Sick chicks help!

Discussion in 'Emergencies / Diseases / Injuries and Cures' started by higginskapilla03, Mar 19, 2008.

  1. higginskapilla03

    higginskapilla03 Hatching

    Feb 25, 2008
    I'm on my second day of chicken-keeping, having been surprised yesterday with the delivery of my (canceled) order of 6 day-old chicks. Long story short, we set up a makeshift brooder, got them fed and watered, and they all made it through the night. The chicks had been riding around with the mailman all day, but ate and drank with gusto once we got them inside.

    They all seemed fine when we went on a supply run this morning, with the exception of one who was hunkered down in a corner away from the others. That chick (a Chanteckler, I think) passed away while we were out, poor little thing.

    We have a decidedly less-makeshift brooder, now, with a real feeder and waterer (the kinds that screw onto quart mason jars), and a shrouded red-bulb 250 watt heat lamp to keep them all warm.

    One other chick (Gold-laced Wyandotte, I think) is having trouble. She seems to have a large umbilical stump, and she's stumbling around as if drunk. I hand fed her some crumbles, and she ate well enough, and she drank several large sips of honey-water (for electrolytes) when offered. I covered the umbilical stump with a dab of triple-antibiotic cream and a little bandaid so the other don't peck at it. I tried to separate her from the others so she could rest, but she started cheeping up a storm, so I put her back in with the other 4, where she seemed much happier. What else can I do to help this little chick get better? She is still pretty bright-eyed and active, so I hope she'll pull through.

    The other 4 are happy as can be-- 2 Americuanas, 2 other Chantecklers, and a Silver-laced Wyandotte, and are hopping all over each other, eating and drinking and peeping at one another...

    I'm keeping a close eye on them all, but after their high-stress day yesterday, I don't want to handle them a lot and stress them out even more!

    Any advice would be tremendously appreciated!

    Katie and the kids
  2. horsejody

    horsejody Squeaky Wheel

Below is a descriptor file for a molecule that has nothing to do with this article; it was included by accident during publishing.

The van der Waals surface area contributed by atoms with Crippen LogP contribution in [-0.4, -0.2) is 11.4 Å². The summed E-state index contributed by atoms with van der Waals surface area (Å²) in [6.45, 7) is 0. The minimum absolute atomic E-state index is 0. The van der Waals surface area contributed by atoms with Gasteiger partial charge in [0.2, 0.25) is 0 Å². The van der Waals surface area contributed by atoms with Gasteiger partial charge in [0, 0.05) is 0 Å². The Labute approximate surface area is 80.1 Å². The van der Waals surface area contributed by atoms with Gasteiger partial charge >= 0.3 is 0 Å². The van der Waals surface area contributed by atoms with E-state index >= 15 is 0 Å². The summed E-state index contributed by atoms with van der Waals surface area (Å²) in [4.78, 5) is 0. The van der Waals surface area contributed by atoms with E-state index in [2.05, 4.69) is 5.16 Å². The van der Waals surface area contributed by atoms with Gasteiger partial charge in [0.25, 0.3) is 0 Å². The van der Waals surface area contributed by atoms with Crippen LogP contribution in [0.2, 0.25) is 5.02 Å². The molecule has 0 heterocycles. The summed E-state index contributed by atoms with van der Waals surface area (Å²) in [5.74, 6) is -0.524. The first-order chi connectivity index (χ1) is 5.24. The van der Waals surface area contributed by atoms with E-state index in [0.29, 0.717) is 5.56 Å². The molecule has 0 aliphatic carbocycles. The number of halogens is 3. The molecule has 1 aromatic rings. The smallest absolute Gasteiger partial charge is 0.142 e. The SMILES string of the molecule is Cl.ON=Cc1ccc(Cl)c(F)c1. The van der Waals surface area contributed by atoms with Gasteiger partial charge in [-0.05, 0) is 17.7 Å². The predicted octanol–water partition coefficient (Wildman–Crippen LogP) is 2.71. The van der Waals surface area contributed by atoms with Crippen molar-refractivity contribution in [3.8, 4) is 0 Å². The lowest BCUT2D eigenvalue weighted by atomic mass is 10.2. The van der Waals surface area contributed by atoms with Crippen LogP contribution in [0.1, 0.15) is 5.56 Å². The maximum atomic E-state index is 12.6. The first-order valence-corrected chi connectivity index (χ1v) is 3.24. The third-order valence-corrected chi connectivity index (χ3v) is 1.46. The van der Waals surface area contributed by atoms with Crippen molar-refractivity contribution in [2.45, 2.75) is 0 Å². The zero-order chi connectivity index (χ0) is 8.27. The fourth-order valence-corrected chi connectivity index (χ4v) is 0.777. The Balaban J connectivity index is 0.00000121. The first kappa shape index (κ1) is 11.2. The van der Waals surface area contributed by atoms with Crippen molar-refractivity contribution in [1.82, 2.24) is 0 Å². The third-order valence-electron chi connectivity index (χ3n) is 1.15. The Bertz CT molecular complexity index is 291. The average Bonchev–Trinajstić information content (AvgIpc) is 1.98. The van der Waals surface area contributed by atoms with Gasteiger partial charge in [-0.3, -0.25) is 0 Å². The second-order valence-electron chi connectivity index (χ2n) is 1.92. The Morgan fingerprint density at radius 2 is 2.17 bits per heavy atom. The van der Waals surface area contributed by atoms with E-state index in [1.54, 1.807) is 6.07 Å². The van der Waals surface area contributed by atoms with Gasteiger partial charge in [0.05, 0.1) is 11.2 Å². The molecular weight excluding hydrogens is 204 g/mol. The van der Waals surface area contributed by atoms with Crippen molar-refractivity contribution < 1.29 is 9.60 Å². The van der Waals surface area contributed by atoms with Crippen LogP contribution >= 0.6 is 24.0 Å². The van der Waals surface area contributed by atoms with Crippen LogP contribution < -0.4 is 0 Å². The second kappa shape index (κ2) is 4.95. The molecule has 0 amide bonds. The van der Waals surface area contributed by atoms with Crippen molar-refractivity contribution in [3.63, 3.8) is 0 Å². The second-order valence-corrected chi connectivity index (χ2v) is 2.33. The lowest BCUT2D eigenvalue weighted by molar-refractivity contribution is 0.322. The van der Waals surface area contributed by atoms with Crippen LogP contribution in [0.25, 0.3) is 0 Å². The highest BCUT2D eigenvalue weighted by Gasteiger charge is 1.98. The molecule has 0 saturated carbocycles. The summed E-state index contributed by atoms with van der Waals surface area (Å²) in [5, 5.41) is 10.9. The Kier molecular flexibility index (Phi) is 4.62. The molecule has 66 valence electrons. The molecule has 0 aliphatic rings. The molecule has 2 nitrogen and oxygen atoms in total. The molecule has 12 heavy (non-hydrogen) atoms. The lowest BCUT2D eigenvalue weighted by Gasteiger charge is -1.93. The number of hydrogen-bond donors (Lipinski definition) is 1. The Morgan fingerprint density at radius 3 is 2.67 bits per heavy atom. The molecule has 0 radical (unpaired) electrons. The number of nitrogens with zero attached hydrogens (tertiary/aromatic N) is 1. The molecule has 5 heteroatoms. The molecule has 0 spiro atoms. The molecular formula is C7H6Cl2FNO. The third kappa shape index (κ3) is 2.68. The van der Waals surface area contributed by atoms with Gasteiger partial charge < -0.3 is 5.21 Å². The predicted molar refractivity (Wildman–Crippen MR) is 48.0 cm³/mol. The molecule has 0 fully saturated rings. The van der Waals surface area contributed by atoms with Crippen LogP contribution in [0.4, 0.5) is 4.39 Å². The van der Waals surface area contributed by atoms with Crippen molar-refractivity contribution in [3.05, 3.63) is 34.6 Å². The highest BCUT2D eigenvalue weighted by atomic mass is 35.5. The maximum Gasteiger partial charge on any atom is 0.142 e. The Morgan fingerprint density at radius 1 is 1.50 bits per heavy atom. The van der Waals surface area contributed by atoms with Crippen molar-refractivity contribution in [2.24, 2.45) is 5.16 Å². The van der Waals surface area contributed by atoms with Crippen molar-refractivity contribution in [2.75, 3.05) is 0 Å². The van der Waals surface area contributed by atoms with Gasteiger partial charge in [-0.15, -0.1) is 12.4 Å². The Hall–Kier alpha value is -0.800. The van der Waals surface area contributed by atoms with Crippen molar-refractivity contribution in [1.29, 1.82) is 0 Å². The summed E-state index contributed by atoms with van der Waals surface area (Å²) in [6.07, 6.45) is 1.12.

Feb 11, 2008
    Waterloo, Nebraska
    What is the temperature in the brooder?
  3. Dawn419

    Dawn419 Lost in the Woods

    Apr 16, 2007
    Evening Shade, AR
    Quote:...and how big or small is the brooder? the brooder in the house or outdoors?

    I found that a 250 watt heat lamp is a bit much for our indoor brooder and have been using an 80 watt red floodlight instead. Also, make sure they can get out from under the lamp to a cooler area, if they want to.

    Hope this is some help!

  4. higginskapilla03

    higginskapilla03 Hatching

    Feb 25, 2008
    The chicks aren't huddled together or anything, nor are they running away from the light. I don't have a thermometer in there to check for sure, but when I hold my hand a chick-level in the brooder, it seems to be sufficiently warm-- 88-90 at least.

    Last night, however, the warming light I had in with them burned out, so I had a heating pad (covered) and several bottles of hot water that they all snuggled together on. I insulated the box-in-puppy crate setup with several blankets and put them in the warmest room in the house. It wasn't great, but the best I could do at the time. We couldn't go out last night to get chick supplies for a bunch of reasons (only car at work w/husband, who couldn't leave until end of shift at 11:30pm, by which time the stores were closed, and I couldn't leave my three little ones to go out for supplies...)
  5. higginskapilla03

    higginskapilla03 Hatching

    Feb 25, 2008
    Okay... The brooder is inside, in the warmest room of the house (probably 70ish degrees), and consists of a small wire-puppy crate (2.5' wide x 2' high x 3.5' long) with a cardboard box inside. The box has a good inch of pine shavings lining the bottom. A double-thickness of thermal blanket is clipped around the sides of the crate. The top is not covered with blanket because the heat lamp is on top in the "back" of the crate-- the can get away if they want to (to the "front").

    Thanks, Dawn for the suggestion of the 80 watt lamp. The lamp is 250 watt, but is a good distance from the chicks... I'm more worried about them not being warm enough than being over heated, kwim?

    There are only 5 chicks in the brooder, and they have ample room to get around.

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